A previous lab cycle. Photo by Evan Zimmerman/MurphyMade, Courtesy RRR Creative

Why Broadway Dance Lab Became Dance Lab New York

Choreographic incubator Broadway Dance Lab has recently been rechristened Dance Lab New York. "I found the nomenclature of 'Broadway' was actually a type of glass ceiling to the organization," says choreographer Josh Prince, who founded the nonprofit in 2012.


Though the original aim was to "stand among the Broadway community and outreach to a diverse range of choreographers to explore something that might eventually appear on a commercial stage," it's grown to embrace dancemakers for whom musical theater is not the goal. "It was always a place to try new things," he says. "The name change is to invite more types of choreographers to come through our doors."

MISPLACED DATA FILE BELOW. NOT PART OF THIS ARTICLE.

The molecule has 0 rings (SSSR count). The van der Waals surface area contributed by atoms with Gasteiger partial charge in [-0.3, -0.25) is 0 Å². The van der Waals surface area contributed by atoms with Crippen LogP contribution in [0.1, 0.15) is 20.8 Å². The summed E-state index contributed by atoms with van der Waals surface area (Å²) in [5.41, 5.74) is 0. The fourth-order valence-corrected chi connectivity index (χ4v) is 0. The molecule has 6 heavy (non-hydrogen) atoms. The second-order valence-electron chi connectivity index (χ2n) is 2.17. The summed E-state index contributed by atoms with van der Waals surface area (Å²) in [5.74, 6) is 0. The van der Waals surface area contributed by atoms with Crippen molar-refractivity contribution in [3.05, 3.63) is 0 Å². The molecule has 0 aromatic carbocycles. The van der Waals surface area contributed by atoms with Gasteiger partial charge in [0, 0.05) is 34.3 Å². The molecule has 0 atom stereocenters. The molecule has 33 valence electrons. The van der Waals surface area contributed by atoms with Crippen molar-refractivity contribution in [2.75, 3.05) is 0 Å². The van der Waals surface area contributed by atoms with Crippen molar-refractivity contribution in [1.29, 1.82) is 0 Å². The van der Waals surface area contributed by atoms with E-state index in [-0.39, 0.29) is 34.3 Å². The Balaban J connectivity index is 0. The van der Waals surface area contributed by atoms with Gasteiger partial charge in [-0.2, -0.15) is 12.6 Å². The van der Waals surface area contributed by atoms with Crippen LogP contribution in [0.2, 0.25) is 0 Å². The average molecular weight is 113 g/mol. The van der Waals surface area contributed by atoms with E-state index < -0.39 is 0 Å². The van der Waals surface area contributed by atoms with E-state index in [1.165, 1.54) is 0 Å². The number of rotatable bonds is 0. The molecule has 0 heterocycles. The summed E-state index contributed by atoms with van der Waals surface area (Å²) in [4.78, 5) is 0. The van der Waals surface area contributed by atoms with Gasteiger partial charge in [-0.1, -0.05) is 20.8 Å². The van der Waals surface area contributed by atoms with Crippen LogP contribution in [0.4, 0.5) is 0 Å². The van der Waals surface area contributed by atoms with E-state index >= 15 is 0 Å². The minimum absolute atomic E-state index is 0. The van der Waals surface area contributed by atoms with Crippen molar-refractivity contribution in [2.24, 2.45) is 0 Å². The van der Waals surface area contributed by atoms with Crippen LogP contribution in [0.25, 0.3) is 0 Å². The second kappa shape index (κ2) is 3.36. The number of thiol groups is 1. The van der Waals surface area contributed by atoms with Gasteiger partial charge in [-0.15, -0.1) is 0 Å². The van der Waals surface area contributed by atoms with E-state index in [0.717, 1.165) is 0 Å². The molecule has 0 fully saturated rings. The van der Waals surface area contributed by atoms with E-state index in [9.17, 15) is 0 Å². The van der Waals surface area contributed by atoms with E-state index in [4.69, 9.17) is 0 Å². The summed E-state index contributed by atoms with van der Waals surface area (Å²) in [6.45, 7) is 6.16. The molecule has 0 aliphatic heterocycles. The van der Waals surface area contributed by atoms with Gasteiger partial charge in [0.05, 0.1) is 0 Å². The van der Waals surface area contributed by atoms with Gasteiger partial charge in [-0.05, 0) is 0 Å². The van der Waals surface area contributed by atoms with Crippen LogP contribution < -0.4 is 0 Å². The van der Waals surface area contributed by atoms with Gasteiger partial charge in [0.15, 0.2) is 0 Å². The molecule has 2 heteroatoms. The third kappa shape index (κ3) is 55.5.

DLNY's signature lab cycles, which provide selected choreographers with a company of 12 dancers and one week of free studio space without expectation of a final product, will continue, alongside newer additions like mentorship initiative DLNY Connect and the Broadway Choreography Intensive. Future plans include genre-specific labs—say, a cycle where the company comprises tap dancers.

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Erik Tomasson, Courtesy SFB

Cathy Marston Talks Literary Adaptations, Dream Projects and Dance Criticism

Prolific director-choreographer Cathy Marston has made story ballets chic again. Last year began with Marston poised to make a big splash in the U.S., with plans for new creations at The Joffrey Ballet (Of Mice and Men) and San Francisco Ballet (Mrs. Robinson, based on The Graduate), following up remounts at American Ballet Theatre and The Joffrey of her Jane Eyre. With both premieres delayed by the pandemic—even SFB's planned digital debut of Mrs. Robinson this month has been replaced by a webcast of her 2018 Snowblind—Marston continues to work remotely and even started a project-based company in partnership with choreographer Ihsan Rustem.

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February 2021